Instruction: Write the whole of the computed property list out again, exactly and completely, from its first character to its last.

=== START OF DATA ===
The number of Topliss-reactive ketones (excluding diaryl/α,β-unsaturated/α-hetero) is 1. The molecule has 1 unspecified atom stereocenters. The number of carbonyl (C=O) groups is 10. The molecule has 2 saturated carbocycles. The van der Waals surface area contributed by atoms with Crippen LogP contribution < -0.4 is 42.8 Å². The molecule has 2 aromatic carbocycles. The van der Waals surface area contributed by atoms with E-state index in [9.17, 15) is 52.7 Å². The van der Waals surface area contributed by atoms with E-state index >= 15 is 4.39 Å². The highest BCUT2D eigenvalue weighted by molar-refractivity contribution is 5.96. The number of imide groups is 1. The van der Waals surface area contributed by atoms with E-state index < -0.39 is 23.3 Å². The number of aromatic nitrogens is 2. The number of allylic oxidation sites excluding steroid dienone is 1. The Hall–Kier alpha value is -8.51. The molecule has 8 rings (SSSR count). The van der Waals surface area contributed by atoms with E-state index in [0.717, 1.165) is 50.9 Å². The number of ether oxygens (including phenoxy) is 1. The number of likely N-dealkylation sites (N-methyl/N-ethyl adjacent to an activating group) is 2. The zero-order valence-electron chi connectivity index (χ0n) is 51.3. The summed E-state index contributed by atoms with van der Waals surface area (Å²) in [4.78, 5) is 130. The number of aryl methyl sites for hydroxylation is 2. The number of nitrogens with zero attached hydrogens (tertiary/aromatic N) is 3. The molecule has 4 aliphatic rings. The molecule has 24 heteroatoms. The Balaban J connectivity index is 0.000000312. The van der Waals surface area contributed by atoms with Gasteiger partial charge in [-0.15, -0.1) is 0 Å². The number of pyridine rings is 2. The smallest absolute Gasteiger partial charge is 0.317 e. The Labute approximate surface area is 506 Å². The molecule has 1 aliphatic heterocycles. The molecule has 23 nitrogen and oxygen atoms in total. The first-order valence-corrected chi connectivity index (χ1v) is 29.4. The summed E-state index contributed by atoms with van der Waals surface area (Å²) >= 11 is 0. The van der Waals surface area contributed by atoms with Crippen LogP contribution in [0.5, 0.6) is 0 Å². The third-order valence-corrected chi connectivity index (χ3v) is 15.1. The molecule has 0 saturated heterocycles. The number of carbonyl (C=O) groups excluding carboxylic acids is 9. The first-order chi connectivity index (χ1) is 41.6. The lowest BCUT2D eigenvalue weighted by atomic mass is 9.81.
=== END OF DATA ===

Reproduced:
The number of Topliss-reactive ketones (excluding diaryl/α,β-unsaturated/α-hetero) is 1. The molecule has 1 unspecified atom stereocenters. The number of carbonyl (C=O) groups is 10. The molecule has 2 saturated carbocycles. The van der Waals surface area contributed by atoms with Crippen LogP contribution < -0.4 is 42.8 Å². The molecule has 2 aromatic carbocycles. The van der Waals surface area contributed by atoms with E-state index in [9.17, 15) is 52.7 Å². The van der Waals surface area contributed by atoms with E-state index >= 15 is 4.39 Å². The highest BCUT2D eigenvalue weighted by molar-refractivity contribution is 5.96. The number of imide groups is 1. The van der Waals surface area contributed by atoms with E-state index < -0.39 is 23.3 Å². The number of aromatic nitrogens is 2. The number of allylic oxidation sites excluding steroid dienone is 1. The Hall–Kier alpha value is -8.51. The molecule has 8 rings (SSSR count). The van der Waals surface area contributed by atoms with E-state index in [0.717, 1.165) is 50.9 Å². The number of ether oxygens (including phenoxy) is 1. The number of likely N-dealkylation sites (N-methyl/N-ethyl adjacent to an activating group) is 2. The zero-order valence-electron chi connectivity index (χ0n) is 51.3. The summed E-state index contributed by atoms with van der Waals surface area (Å²) in [4.78, 5) is 130. The number of aryl methyl sites for hydroxylation is 2. The number of nitrogens with zero attached hydrogens (tertiary/aromatic N) is 3. The molecule has 4 aliphatic rings. The molecule has 24 heteroatoms. The Balaban J connectivity index is 0.000000312. The van der Waals surface area contributed by atoms with Gasteiger partial charge in [-0.15, -0.1) is 0 Å². The number of pyridine rings is 2. The smallest absolute Gasteiger partial charge is 0.317 e. The Labute approximate surface area is 506 Å². The molecule has 1 aliphatic heterocycles. The molecule has 23 nitrogen and oxygen atoms in total. The first-order valence-corrected chi connectivity index (χ1v) is 29.4. The summed E-state index contributed by atoms with van der Waals surface area (Å²) >= 11 is 0. The van der Waals surface area contributed by atoms with Crippen LogP contribution in [0.5, 0.6) is 0 Å². The third-order valence-corrected chi connectivity index (χ3v) is 15.1. The molecule has 0 saturated heterocycles. The number of carbonyl (C=O) groups excluding carboxylic acids is 9. The first-order chi connectivity index (χ1) is 41.6. The lowest BCUT2D eigenvalue weighted by atomic mass is 9.81.